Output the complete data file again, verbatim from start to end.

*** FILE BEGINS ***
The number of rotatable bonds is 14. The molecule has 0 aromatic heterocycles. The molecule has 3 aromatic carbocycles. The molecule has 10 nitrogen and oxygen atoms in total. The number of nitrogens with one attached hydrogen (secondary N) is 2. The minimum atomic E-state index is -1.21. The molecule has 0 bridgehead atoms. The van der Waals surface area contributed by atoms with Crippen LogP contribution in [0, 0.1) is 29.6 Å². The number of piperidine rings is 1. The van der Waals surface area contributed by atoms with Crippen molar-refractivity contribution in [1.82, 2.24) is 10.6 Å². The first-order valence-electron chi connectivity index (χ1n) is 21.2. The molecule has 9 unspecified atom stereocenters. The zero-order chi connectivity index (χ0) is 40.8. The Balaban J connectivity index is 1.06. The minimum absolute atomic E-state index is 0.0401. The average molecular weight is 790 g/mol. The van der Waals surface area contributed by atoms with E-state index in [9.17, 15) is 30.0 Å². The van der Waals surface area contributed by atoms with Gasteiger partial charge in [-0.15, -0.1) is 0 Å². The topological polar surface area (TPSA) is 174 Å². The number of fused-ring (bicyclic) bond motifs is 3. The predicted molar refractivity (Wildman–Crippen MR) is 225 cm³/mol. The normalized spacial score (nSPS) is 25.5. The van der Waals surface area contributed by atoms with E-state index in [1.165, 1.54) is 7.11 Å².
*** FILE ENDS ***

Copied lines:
The number of rotatable bonds is 14. The molecule has 0 aromatic heterocycles. The molecule has 3 aromatic carbocycles. The molecule has 10 nitrogen and oxygen atoms in total. The number of nitrogens with one attached hydrogen (secondary N) is 2. The minimum atomic E-state index is -1.21. The molecule has 0 bridgehead atoms. The van der Waals surface area contributed by atoms with Crippen LogP contribution in [0, 0.1) is 29.6 Å². The number of piperidine rings is 1. The van der Waals surface area contributed by atoms with Crippen molar-refractivity contribution in [1.82, 2.24) is 10.6 Å². The first-order valence-electron chi connectivity index (χ1n) is 21.2. The molecule has 9 unspecified atom stereocenters. The zero-order chi connectivity index (χ0) is 40.8. The Balaban J connectivity index is 1.06. The minimum absolute atomic E-state index is 0.0401. The average molecular weight is 790 g/mol. The van der Waals surface area contributed by atoms with E-state index in [9.17, 15) is 30.0 Å². The van der Waals surface area contributed by atoms with Gasteiger partial charge in [-0.15, -0.1) is 0 Å². The topological polar surface area (TPSA) is 174 Å². The number of fused-ring (bicyclic) bond motifs is 3. The predicted molar refractivity (Wildman–Crippen MR) is 225 cm³/mol. The normalized spacial score (nSPS) is 25.5. The van der Waals surface area contributed by atoms with E-state index in [1.165, 1.54) is 7.11 Å².